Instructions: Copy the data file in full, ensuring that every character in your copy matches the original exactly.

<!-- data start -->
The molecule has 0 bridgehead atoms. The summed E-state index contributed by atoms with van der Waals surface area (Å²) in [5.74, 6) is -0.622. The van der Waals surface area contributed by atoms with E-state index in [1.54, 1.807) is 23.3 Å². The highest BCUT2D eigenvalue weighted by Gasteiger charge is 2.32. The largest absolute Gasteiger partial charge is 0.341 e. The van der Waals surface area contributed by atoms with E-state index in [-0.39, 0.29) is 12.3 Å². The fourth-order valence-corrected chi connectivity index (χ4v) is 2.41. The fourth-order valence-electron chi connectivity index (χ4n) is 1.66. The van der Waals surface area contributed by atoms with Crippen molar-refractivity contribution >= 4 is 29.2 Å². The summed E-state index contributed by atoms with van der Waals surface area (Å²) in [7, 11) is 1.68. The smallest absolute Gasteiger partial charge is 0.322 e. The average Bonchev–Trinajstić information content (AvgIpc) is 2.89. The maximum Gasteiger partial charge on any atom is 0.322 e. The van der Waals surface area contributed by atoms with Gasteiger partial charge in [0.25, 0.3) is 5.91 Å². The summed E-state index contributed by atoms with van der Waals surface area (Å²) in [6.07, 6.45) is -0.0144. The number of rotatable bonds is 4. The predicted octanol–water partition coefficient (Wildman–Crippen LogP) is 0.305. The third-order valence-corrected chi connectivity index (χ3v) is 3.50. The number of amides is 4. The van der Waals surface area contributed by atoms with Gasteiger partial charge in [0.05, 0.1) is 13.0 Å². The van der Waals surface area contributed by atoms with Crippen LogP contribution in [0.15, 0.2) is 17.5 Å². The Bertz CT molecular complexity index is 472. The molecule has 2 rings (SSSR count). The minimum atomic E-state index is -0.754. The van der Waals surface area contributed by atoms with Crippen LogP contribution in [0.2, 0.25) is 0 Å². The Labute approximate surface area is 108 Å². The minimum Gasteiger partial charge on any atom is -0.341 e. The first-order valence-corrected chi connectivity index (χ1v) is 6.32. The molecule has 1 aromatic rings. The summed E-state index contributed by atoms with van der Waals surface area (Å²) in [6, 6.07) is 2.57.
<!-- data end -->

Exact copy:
The molecule has 0 bridgehead atoms. The summed E-state index contributed by atoms with van der Waals surface area (Å²) in [5.74, 6) is -0.622. The van der Waals surface area contributed by atoms with E-state index in [1.54, 1.807) is 23.3 Å². The highest BCUT2D eigenvalue weighted by Gasteiger charge is 2.32. The largest absolute Gasteiger partial charge is 0.341 e. The van der Waals surface area contributed by atoms with E-state index in [-0.39, 0.29) is 12.3 Å². The fourth-order valence-corrected chi connectivity index (χ4v) is 2.41. The fourth-order valence-electron chi connectivity index (χ4n) is 1.66. The van der Waals surface area contributed by atoms with Crippen molar-refractivity contribution >= 4 is 29.2 Å². The summed E-state index contributed by atoms with van der Waals surface area (Å²) in [7, 11) is 1.68. The smallest absolute Gasteiger partial charge is 0.322 e. The average Bonchev–Trinajstić information content (AvgIpc) is 2.89. The maximum Gasteiger partial charge on any atom is 0.322 e. The van der Waals surface area contributed by atoms with Gasteiger partial charge in [0.25, 0.3) is 5.91 Å². The summed E-state index contributed by atoms with van der Waals surface area (Å²) in [6.07, 6.45) is -0.0144. The number of rotatable bonds is 4. The predicted octanol–water partition coefficient (Wildman–Crippen LogP) is 0.305. The third-order valence-corrected chi connectivity index (χ3v) is 3.50. The number of amides is 4. The van der Waals surface area contributed by atoms with Gasteiger partial charge in [0.05, 0.1) is 13.0 Å². The van der Waals surface area contributed by atoms with Crippen LogP contribution in [0.15, 0.2) is 17.5 Å². The Bertz CT molecular complexity index is 472. The molecule has 2 rings (SSSR count). The minimum atomic E-state index is -0.754. The van der Waals surface area contributed by atoms with Crippen LogP contribution in [0.2, 0.25) is 0 Å². The Labute approximate surface area is 108 Å². The minimum Gasteiger partial charge on any atom is -0.341 e. The first-order valence-corrected chi connectivity index (χ1v) is 6.32. The molecule has 1 aromatic rings. The summed E-state index contributed by atoms with van der Waals surface area (Å²) in [6, 6.07) is 2.57.